Working with Advancement on School Fundraising
Each year, you’re probably flooded with design, layout, and distribution requests from your school fundraising department. They need donation pages, emails, and direct mail campaigns among other things created and launched to cultivate and solicit potential gifts.
Some private schools, colleges, and universities have enough resources to give their advancement teams graphics designers, web developers, and other creative professionals to be able to do everything within their team.
But for most schools, this simply is not the case.
Most schools depend on their school fundraising department to craft and implement the overall fundraising strategy, and they rely on the marketing team to provide all the creative and technical resources to launch the fundraising campaigns.
Marketing and advancement are two separate teams with distinct primary objectives who must work together on multiple projects throughout the year.
Here’s how to take your teamwork to the next level and improve your school fundraising.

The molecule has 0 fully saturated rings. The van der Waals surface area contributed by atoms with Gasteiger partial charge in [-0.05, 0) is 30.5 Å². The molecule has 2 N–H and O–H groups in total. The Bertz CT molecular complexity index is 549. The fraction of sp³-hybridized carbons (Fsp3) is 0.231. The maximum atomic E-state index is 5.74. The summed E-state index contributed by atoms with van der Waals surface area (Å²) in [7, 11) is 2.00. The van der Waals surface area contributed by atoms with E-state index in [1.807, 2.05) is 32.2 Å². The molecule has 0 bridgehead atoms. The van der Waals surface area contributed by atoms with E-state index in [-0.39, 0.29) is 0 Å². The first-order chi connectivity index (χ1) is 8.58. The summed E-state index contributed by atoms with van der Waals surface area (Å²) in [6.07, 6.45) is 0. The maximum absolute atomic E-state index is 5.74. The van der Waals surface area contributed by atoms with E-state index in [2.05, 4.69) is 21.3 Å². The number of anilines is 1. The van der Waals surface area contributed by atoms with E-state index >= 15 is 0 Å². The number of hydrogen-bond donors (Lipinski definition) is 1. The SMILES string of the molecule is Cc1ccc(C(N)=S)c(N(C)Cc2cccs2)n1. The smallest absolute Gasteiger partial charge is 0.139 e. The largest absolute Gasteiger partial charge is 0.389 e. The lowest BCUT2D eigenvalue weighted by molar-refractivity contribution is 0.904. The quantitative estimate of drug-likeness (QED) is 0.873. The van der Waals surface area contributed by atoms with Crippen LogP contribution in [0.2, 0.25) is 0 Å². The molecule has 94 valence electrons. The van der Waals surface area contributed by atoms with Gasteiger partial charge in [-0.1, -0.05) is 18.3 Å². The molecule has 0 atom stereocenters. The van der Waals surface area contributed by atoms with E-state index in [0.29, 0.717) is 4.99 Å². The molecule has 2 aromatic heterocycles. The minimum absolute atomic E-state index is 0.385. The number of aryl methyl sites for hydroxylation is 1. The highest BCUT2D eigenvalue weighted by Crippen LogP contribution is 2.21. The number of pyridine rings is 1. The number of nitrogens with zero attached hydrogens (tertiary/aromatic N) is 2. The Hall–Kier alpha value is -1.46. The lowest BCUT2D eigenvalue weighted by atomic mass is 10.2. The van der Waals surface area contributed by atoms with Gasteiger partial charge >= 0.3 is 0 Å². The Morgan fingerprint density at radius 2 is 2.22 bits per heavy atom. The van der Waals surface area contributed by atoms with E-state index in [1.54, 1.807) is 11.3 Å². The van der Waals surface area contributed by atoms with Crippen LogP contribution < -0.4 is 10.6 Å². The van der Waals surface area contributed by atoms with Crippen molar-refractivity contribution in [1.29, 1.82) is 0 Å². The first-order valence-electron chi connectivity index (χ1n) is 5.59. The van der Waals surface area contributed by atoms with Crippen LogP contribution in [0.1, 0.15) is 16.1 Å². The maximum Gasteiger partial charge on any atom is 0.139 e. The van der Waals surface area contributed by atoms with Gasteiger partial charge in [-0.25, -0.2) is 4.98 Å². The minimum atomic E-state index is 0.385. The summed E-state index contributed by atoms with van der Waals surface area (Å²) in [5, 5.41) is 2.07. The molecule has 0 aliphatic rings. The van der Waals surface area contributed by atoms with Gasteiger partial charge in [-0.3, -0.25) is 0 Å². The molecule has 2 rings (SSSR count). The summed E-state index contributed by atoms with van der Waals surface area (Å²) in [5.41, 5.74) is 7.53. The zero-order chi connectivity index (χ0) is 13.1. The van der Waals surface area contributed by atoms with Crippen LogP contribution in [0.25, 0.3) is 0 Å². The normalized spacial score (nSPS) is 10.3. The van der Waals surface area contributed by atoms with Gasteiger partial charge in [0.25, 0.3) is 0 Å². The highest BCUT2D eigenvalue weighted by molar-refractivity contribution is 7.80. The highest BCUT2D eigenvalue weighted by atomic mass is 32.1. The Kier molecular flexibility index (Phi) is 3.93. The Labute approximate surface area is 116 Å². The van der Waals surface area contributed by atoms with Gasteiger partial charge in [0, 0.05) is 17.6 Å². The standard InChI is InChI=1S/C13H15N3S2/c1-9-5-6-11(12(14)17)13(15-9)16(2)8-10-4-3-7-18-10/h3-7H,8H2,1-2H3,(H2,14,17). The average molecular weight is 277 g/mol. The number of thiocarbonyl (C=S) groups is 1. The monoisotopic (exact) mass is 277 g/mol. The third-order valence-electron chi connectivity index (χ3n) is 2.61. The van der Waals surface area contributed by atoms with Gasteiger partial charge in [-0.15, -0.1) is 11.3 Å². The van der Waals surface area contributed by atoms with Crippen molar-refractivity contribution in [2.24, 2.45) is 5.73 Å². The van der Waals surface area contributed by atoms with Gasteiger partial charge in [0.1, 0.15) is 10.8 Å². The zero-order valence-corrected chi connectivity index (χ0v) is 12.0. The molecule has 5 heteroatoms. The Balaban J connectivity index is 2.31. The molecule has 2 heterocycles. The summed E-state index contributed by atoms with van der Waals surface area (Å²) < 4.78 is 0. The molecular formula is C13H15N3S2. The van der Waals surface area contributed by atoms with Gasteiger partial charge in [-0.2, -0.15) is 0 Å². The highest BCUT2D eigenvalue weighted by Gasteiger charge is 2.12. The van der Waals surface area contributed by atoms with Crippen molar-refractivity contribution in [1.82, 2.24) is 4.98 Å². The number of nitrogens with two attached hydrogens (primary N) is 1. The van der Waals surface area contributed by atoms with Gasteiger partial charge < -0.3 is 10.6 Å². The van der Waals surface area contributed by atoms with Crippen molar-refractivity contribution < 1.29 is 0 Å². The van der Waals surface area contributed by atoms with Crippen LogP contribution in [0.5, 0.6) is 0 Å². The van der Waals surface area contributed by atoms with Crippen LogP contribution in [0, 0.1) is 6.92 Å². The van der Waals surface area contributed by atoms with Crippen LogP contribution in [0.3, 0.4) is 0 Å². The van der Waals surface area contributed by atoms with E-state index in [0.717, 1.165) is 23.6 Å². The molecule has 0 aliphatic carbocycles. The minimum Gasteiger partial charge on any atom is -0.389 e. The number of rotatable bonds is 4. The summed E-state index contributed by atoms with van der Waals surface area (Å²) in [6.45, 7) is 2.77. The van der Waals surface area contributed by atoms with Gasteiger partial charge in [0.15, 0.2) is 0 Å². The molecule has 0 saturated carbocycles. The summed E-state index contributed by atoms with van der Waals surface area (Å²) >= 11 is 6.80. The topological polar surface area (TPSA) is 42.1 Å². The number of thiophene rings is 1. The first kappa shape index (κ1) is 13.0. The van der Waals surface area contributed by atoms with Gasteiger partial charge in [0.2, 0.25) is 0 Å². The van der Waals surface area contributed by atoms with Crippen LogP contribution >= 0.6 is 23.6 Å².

1. Stay Close
As an education marketer, you might work with a lot of people from your school throughout the year, but there is a much closer collaboration between marketing and fundraising.
I’ve seen fundraising professionals come blustering into the marketing department with an urgent campaign that’s got to go out ASAP. Of course, this goes over like a lead balloon on an already over-stretched marketing team.
Your first reaction might be to tell them to take a chill pill and a number, but if you’ve gotten to know them, you might approach the situation differently.
Fundraising professionals often work according to a plan, but every now and then, an executive or board member descends from on high with a last-minute mandate.
That puts a lot of pressure on fundraising, which turns into high pressure marketing requests.
The best solution for this is to stay close. Build relationships with leaders in your school’s development team that go outside of fundraising campaigns.
Invite each other to overall strategy meetings so the other team can get a peek into what’s important for you, and vice versa.
It will help you facilitate requests from your advancement department if you understand their strategic objectives and the fundraising activities they’re trying to implement.
Good relationships become the grease that makes this relationship work well and improve your school fundraising.
2. Think like a fundraiser.
The second way to make your teamwork stronger is to take off your marketing hat and try to think like a fundraiser. This can be harder than it sounds.